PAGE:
24 May 2019

Students' laid-back preparation for climate change action

10:30 am on 24 May 2019

Students at an Auckland college held a lie-in the afternoon before a second nationwide student strike for climate action.

Western Springs college students prepare for tomorrow’s strike action and Auckland lie-in.

Western Springs college students prepare for tomorrow’s strike action and Auckland lie-in. Photo: Photo / Brooke Jenner

They will join thousands of others who will ditch school to lie down on Auckland's Queen Street on Friday as part of ongoing climate protests.

The first nationwide school strike for climate action came to an abrupt halt on 15 March as news of the Christchurch mosque attacks spread.

The Auckland organiser says they're ramping up their effort this time in a bid to get the government to act.

A year 13 student and the Auckland strike organiser, Luke Wijohn, said thousands will meet in Aotea Square at midday tomorrow, before marching down Queen Street and will lie down to raise awareness.

"A lie-in is this protest technique where we all lie down and say the government needs to wake up about an issue," he said.

"This is a practice for tomorrow's huge event where we'll all be doing the same thing but on Queen Street with more than 20 other schools from around Auckland."

He said they will lie down in the middle of intersections and close off the city's busiest street.

With thousands expected tomorrow, the students are confident they'll beat the local lie-in record of 700 people.

Their aim is to get the government to declare a climate emergency and have a Zero Carbon Bill passed with cross-party support.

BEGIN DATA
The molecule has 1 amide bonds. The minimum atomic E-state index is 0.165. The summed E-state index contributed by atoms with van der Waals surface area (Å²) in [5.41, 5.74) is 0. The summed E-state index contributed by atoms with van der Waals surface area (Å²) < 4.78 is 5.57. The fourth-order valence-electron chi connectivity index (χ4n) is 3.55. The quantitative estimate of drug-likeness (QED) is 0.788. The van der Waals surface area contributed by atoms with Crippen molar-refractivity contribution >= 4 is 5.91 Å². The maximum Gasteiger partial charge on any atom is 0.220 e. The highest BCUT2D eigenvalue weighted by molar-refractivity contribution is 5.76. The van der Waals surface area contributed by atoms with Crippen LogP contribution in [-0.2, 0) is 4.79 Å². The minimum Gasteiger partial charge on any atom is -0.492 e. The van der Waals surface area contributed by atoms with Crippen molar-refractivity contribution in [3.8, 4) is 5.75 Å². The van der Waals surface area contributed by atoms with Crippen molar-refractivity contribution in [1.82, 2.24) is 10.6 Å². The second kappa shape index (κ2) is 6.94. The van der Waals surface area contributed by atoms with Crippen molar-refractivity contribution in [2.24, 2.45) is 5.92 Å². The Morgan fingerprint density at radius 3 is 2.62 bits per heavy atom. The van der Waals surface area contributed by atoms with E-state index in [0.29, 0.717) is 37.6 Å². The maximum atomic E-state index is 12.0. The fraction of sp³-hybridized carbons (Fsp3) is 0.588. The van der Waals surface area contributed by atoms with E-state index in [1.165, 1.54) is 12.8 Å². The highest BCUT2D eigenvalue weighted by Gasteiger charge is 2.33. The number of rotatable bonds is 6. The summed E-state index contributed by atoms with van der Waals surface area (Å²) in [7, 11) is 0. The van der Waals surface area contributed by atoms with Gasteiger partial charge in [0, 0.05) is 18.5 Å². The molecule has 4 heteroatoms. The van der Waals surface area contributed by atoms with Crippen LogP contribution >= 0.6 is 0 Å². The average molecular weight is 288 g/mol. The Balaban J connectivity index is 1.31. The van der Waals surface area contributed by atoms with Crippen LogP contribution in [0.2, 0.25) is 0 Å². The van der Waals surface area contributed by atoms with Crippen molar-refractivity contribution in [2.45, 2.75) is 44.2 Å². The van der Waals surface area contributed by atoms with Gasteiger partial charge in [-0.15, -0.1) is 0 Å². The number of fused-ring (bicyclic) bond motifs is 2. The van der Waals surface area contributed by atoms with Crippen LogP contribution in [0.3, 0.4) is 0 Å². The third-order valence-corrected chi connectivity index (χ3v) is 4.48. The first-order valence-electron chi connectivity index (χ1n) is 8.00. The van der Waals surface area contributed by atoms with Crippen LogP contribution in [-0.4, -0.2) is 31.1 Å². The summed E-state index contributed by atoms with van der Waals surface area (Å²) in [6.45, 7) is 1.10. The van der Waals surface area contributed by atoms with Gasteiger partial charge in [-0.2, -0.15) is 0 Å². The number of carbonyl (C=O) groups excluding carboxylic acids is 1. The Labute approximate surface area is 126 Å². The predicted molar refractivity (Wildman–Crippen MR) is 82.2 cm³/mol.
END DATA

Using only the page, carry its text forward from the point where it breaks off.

One of the national co-convenors, Raven Maeder, said other students in other city centres have strikes of their own organised, as well as other plans.

"Across the country, we'll be seeing students doing strikes, doing tree plantings, beach cleanups, letter writing and a few different tactics," she said.

She said she wasn't expecting the huge turnout last time, so she's got the police on board tomorrow for safety reasons.

"We were overwhelmed by the response," she said. "This time we know we're expecting large crowds and we've been able to more effectively work with police to ensure there is adequate response and support from them."

For students at Beckenham Te Kura o Pūroto Primary School in Christchurch, tomorrow's strike was front of mind this afternoon.

Especially when Prime Minister Jacinda Ardern dropped into the school to speak with a small environmental committee about it.

"I've come to because very soon, young people from around New Zealand are going to be marching because they're really worried about an issue called climate change," she said.

Year 8 student Lucy Gray is only 12 years old, but is also a national co-convenor of the strikes.

Lucy Gray, 12, is a national co-convenor of the strikes.

Lucy Gray, 12, is a national co-convenor of the strikes. Photo: Photo / Brooke Jenner

She had the job of chairing the discussions with the PM.

"Telling her our demands and what we would like to see happen and we're going to be asking her some questions," she said. "We want to welcome her and work together with her to see how we can try to solve this issue."

Ms Gray said she is excited to hit Hagley Park tomorrow to parade with posters, sing, chant and present demands.

"We have invited all of our leaders to let them hear our concerns and to really invite them to be part of this with us so we can all work together to help put in an effective and ambitious Zero Carbon Act and declare a climate emergency," Ms Gray said.

Raven Maeder said students are prepared to continue strike action until the government meets their demands.